Disappointment at Thames crossing announcement

CPRE Kent has said it is disappointed at the Government’s decision to press ahead with a hugely damaging new Thames crossing east of Gravesend.

Artist's impression of the bored tunnels

Artist’s impression of the bored tunnels

“This will devastate the countryside and the environment and will not solve the terrible congestion problem at Dartford,” said CPRE Kent Director Hilary Newport.

“We have long argued that simply building new roads does not result in less traffic – in fact it often has the opposite effect.”

Dartford crossing, photo: Highways England

Dartford crossing, photo: Highways England

A CPRE report out only last month (Monday 20th March), following the largest ever independent review of completed road schemes in England, reveals that road-building is failing to provide the congestion relief and economic boost promised, while devastating the environment. (1)

We believe that spending up to £3 billion on a new crossing is the wrong answer. It has instead called for a wider, more resilient solution, including investment in ports north of the Thames to disperse the cross-channel movement of freight. We need a sustainable transport strategy.

The option for the new crossing chosen, two bored tunnels east of Gravesend, will destroy ancient woodland, destroy important wildlife habitats which are home to protected species and destroy productive farmland, needed to feed our growing population. It will ruin the beautiful landscapes and panoramic views which make Gravesham so special. And it will have a devastating impact on Shorne Country Park, one of the area’s most important educational, environmental and recreational assets, used by so many people, including horse riders, walkers, cyclists, runners and families or those who just seek the tranquillity and peace so vital to our busy lives.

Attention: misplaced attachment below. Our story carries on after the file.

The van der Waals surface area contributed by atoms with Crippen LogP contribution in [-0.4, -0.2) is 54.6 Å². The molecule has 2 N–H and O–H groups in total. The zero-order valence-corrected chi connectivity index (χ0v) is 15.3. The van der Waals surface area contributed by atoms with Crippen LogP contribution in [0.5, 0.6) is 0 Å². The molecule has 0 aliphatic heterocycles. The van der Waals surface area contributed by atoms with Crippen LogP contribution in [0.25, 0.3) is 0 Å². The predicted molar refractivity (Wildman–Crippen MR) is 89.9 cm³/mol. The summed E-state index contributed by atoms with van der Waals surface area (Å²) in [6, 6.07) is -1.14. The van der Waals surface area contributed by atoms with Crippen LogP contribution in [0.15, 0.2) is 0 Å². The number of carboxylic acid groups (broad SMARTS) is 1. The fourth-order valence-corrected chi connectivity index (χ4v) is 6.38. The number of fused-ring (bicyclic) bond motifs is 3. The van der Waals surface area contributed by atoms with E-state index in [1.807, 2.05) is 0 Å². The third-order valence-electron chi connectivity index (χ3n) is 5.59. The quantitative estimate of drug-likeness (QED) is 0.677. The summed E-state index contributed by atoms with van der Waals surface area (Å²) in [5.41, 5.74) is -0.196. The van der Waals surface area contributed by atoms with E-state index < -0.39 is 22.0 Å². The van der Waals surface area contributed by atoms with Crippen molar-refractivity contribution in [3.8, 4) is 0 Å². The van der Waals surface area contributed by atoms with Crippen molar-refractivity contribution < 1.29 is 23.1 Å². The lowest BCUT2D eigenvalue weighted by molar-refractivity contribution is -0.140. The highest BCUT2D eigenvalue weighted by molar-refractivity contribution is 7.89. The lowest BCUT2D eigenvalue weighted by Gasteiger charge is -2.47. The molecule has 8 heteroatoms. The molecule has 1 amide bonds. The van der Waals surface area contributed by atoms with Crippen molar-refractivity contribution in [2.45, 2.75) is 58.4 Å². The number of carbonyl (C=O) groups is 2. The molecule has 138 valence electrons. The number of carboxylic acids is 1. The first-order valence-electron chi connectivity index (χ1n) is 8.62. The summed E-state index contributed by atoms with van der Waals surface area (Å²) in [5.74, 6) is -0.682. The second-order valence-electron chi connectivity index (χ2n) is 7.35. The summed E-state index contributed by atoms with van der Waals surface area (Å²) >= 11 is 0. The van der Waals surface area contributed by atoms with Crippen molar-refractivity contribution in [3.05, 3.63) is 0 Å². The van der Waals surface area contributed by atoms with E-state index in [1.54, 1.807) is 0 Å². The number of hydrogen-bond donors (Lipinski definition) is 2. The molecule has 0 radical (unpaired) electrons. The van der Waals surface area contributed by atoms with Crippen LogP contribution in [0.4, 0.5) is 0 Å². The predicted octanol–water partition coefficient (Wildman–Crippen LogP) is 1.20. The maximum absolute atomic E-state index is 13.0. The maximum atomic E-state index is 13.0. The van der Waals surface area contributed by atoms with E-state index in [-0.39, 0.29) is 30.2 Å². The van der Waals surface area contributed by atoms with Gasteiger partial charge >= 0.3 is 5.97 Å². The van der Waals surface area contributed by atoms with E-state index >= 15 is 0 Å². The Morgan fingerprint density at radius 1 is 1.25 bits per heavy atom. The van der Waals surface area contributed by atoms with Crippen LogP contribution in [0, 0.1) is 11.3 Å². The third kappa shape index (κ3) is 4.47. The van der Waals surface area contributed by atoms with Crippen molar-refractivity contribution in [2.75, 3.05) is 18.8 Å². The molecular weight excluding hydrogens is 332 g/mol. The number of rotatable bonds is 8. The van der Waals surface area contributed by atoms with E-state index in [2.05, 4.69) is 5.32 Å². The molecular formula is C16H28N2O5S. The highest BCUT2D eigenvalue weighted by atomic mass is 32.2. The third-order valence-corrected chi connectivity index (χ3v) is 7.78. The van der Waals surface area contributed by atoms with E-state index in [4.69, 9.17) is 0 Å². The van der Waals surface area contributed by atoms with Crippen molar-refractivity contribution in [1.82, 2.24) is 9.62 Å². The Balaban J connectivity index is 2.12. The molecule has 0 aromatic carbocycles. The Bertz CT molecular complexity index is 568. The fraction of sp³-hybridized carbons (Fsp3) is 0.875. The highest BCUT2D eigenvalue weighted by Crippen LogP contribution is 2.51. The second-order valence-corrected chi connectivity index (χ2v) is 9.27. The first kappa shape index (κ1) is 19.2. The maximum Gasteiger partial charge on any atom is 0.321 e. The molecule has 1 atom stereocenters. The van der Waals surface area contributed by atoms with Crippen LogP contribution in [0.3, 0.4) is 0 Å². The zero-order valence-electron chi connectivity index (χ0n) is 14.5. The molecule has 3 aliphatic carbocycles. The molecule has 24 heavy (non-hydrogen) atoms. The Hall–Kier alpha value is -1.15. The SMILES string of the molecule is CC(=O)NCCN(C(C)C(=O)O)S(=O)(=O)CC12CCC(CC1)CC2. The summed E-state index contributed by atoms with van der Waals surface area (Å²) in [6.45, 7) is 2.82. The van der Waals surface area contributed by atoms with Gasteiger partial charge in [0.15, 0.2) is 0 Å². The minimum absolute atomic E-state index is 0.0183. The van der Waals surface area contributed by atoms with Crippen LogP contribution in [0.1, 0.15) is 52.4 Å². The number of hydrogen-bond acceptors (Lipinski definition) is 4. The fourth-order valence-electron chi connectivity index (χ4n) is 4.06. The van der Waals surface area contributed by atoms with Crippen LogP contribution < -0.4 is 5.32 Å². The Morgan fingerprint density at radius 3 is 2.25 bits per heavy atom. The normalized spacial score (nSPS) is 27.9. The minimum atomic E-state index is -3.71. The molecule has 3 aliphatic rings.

Shorne Woods, photo KCC

Shorne Woods, photo KCC

shorne-wood, Visit kent

Shorne Wood, photo Visit Kent

The crossing itself will not cause all the damage. It is the approach road and the new transport corridor it will create that will be so environmentally damaging. This option will mean the loss of all the open land between Gravesham and Medway changing the character of Gravesham for ever.

A major justification of the need for the new crossing is the volume of road freight traffic – up 80% in the last 20 years to over 3.7 million trucks per year travelling through the M20 ‘Channel corridor’ in Kent along the foot of the Kent Downs AONB. 60% of all UK freight travels on HGVs via the channel crossings: most of this is travelling to or from places north of the Thames, some of it even crosses at Dover to travel on to Scotland or even Ireland. Clearly this overdependence needs to be addressed. The huge volume of freight traffic also significantly affects air quality, particularly in Dartford and Dover.

We want other options considered – as well as diverting more freight to alternative ports, there should be more use of rail for freight, the use of smart technology to manage freight through our motorway networks, measures to promote cycling and walking for local journeys and better public transport.

Meanwhile, we continue to argue that any new housebuilding should be sited in sustainable locations, close to employment and services and with public transport links – this would also help regenerate our urban centres. Too many developments are being built in greenfield locations only accessible by car.

(1) http://www.cpre.org.uk/resources/transport/roads/item/4543-the-end-of-the-road-challenging-the-road-building-consensus

12th April 2017

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